It is perhaps fair to say that few men have woken up to find a piece of bathroom embedded in their shoulder. But after battling on dangerous seas to save Malta from the Nazis that's what happened to Bromley's Colonel Keith Barker. JOSH BARRIE reports.
In 1942 a convoy left Gibraltar for Malta with 13 merchantmen escorted by two battleships, HMS Nelson and HMS Rodney, as well as aircraft carriers, destroyers, cruisers, submarines, and the US oil tanker SS Ohio.
It sounds like a game of battleships, except in this case the ships were in full view of the enemy and of course the stakes were far higher.
Malta was besieged by the Germans and Italians and was in desperate need of military reinforcements, food and fuel.
In the midst of the Second World War operation was Colonel Keith Barker (then a Navy seaman) – the Bromley veteran who last month received a letter from the president of France, Francois Hollande, for his efforts in the Normandy Landings.
Two years before D-Day and the young man was given the job of ‘spotter’ on the Port-side of a ship. He was playing a part in the ‘Mediterranean Theatre’ of the war.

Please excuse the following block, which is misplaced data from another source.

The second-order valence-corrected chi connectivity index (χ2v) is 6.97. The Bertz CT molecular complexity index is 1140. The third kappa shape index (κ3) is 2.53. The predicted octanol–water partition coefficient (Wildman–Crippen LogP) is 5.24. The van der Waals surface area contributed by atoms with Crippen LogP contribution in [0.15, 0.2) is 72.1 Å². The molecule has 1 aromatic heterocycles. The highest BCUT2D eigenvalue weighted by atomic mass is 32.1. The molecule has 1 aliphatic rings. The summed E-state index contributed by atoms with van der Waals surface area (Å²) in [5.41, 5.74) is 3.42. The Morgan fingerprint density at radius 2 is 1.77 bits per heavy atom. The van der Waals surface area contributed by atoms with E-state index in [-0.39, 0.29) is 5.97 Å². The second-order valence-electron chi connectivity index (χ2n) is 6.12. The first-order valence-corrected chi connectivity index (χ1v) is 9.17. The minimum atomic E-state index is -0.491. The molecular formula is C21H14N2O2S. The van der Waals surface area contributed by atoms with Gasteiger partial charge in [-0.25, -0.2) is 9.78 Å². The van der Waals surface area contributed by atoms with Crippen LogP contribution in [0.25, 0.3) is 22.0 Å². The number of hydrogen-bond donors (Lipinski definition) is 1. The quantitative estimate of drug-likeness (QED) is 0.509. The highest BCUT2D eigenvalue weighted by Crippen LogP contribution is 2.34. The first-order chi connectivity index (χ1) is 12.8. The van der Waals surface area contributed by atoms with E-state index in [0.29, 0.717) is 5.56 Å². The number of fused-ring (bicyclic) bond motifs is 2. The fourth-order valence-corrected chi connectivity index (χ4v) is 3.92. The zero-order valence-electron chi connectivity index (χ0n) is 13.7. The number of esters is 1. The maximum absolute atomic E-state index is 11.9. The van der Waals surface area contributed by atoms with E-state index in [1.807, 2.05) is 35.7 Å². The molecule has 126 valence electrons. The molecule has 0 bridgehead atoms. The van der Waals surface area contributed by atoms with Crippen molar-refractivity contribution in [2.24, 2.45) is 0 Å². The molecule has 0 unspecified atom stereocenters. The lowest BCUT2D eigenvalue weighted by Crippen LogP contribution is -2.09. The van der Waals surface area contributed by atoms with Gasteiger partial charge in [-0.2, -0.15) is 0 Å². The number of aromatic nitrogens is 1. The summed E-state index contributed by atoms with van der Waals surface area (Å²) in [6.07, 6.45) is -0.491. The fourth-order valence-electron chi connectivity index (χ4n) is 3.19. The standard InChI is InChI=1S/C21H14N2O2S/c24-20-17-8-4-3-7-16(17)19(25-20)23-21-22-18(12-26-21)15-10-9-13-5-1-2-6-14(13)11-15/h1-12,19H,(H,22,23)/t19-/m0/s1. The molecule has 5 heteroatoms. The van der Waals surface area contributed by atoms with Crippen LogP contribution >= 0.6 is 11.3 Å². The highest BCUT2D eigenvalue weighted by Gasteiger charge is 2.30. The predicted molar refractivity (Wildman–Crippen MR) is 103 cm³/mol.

Soon thrust into the battle of Anzio, he and accompanying Allied Forces were sent to take men and supplies to the island.
Recounting his treacherous voyage, he said: "The enemy forces were after the Ohio, which had precious cargo of course. It was a frenzy.
"My ship was giving it cover as we sailed to Valetta (the island’s harbour). We were under heavy fire - only three of the 13 merchantmen made it across.
"The enemy threw everything at us - even the kitchen sink.
“Bullets were flying in and I was shot above the eye – and then I was flat on my back. They thought I was a goner.”
Col. Barker recalls being taken into the sick bay, his face covered in blood, and hearing others proclaim him dead.
"No I’m bloody well not!" was his reply – and it was not long before he was back in the fight, which saw a number of the vessels forced to retreat and the HMS Furious sunk.
But the Ohio continued towards the safety of the dock. Sailing alongside it to provide cover, the sailor was wounded for a second time.
As a nearby vessel was “blown to pieces” he was hit in the back by, amazingly, a piece of tap. Fortunately, Col. Barker survived, and woke up to find he had made it to Malta.
While resting he was visited by some of his fellow sailors, who told him: "They did throw the kitchen sink – and here’s some tap that was embedded in your shoulder."
From then on he was known as ‘tap’ and, after recovering, returned to England where he was sent to HMS King Alfred and later toiled in an excursion to Russia.
‘Tap’ made it out of the far colder eastern country too – granting News Shopper the opportunity to tell another of Col. Barker’s memorable tales.
Read next week’s News Shopper or keep an eye out on our website for details on Col. Barker’s D-Day exploits.